Incubator opens $50m funding round to focus the mind

A national BioTech incubator backed by the Medical Research Future Fund has launched its first funding round for innovative health technologies that promise to improve the lives of people with dementia.

Expressions of interest for the CUREator+ Dementia and Cognitive Decline incubator program open on Wednesday, with up to $5 million per project on offer to entrepreneurial researchers, clinical innovators and founders in Australia.

The program, run by digital health accelerator ANDHealth and biomedical commercialisation fund Brandon BioCatalyst, was funded with $50 million over five years in February to build on the success of the original CUREator+ BioMedTech incubator program.


The new funding is being provided through the Medical Research Future Fund as part of a wider $230 million investment by the federal government in research projects ranging from cardiovascular and respiratory diseases to mental health.

Like the original BioMedTech incubator program, the new funding round will issue grants to small to medium-sized businesses working on early-stage medical research and medical innovation projects.

But, according to Brandon BioCatalyst co-founder and CEO Chris Nave, the new program has been tailored to expedite the “groundbreaking research” of Australia’s neuroscience researchers and put it in the “hands of those who need it most”.

It aims to support the development of assistive devices, digital technology approaches and products, novel biomarkers, diagnostics and therapeutics for the 421,000 Australians with dementia and their 1.6 million caregivers.

“Significant advances in technology offer us new ways to diagnose, treat and support those living with dementia and cognitive decline,” ANDHealth chief executive and managing director Bronwyn Le Grice said.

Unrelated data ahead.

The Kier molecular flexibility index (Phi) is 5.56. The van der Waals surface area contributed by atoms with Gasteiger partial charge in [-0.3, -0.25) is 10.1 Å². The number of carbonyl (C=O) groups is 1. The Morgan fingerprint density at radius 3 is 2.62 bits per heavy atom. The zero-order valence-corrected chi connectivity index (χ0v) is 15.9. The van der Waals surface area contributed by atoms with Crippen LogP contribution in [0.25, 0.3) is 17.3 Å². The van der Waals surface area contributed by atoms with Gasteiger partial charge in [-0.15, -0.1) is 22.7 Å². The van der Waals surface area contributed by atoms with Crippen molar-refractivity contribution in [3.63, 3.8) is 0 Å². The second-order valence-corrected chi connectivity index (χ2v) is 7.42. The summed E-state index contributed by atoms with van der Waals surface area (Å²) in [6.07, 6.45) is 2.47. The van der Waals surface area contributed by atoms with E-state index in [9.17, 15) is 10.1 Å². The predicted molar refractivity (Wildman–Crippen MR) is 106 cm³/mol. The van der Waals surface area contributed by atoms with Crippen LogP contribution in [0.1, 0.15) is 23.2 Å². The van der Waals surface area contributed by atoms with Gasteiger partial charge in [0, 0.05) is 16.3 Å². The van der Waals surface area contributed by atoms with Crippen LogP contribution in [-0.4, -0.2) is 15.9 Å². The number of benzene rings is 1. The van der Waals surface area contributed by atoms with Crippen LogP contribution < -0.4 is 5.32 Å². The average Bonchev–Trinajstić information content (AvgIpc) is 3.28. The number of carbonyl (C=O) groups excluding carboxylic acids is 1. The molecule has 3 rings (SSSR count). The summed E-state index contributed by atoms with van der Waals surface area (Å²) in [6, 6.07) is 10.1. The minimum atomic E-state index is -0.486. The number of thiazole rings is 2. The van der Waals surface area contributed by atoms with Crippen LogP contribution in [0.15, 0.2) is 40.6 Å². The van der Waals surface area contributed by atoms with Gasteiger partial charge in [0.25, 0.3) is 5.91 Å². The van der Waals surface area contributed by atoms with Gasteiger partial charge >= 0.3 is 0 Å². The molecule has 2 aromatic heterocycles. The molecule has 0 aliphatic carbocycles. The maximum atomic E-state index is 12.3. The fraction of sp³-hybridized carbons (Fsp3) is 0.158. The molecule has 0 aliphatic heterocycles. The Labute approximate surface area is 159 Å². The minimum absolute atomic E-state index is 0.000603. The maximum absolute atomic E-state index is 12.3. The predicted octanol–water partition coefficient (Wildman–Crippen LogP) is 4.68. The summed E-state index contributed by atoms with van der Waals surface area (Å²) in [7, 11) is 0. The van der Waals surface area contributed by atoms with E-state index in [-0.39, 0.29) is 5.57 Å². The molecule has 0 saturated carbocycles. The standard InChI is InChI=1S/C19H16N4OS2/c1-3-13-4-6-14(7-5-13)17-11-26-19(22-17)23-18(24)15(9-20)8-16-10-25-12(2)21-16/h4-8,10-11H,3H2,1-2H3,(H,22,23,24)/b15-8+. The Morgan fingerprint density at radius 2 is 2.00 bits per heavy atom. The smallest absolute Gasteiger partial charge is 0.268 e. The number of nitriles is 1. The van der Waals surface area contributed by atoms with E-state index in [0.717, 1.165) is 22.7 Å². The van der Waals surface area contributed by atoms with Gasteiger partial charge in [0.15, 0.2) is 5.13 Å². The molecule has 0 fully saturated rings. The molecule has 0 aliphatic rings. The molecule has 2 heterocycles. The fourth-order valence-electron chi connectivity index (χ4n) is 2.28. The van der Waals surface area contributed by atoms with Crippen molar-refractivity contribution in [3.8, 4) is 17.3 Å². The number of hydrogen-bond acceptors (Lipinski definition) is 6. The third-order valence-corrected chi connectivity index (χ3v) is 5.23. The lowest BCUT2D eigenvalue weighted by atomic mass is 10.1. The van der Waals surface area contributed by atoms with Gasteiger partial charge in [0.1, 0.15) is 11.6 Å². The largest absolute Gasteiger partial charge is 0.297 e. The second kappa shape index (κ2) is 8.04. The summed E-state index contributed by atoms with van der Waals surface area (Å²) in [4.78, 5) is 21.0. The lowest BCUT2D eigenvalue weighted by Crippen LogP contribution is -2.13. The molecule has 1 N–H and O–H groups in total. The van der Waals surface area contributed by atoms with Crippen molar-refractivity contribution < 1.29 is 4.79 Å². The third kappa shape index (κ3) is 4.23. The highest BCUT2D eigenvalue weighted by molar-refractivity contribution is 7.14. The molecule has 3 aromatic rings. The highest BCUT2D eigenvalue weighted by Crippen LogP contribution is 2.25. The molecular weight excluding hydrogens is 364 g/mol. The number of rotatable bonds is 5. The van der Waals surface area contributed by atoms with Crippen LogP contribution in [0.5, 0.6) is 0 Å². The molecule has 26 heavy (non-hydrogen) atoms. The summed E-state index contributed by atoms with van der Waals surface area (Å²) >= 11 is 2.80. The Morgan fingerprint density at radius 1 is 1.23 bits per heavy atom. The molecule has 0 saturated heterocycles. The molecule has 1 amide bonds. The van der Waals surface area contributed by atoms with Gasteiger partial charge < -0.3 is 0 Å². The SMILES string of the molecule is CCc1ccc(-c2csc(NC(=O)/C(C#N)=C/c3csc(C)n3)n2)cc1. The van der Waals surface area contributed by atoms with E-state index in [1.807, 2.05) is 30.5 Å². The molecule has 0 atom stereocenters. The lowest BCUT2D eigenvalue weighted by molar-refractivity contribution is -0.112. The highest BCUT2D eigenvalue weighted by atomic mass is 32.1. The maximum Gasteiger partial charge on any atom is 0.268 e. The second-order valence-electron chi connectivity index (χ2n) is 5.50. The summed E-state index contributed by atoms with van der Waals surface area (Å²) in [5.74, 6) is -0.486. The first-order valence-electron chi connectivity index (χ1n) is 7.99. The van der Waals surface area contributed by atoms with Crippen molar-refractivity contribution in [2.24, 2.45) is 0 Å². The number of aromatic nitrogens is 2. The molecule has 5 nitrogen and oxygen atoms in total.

“From the development and application of artificial intelligence-based solutions to digitally-enabled, transformative models of care, this program will provide critical support to a new generation of connected health technologies.”

Funding will be delivered in tranches “tied to mutually agreed-upon milestones”, ANDHealth and Brandon BioCatalyst said, with the grant recipients given up to four years to complete the project and be ‘investor ready’.

EoI submissions will be open until July 4, with shortlisted applicants to be notified from late-August. It is unclear when the initial tranche of between $1-$2.5 million in funding will be made available to successful recipients.

The BioMedTech incubator program, which is broader than the dementia-focused program, opened to applications in August, but is yet to announced the successful list of projects.

In May, the second round of the CUREator program committed $12 million across 19 firms. A formal announcement of the successful firms under round three of the program will be made by the end of the first quarter of 2024.

Do you know more? Contact James Riley via Email.

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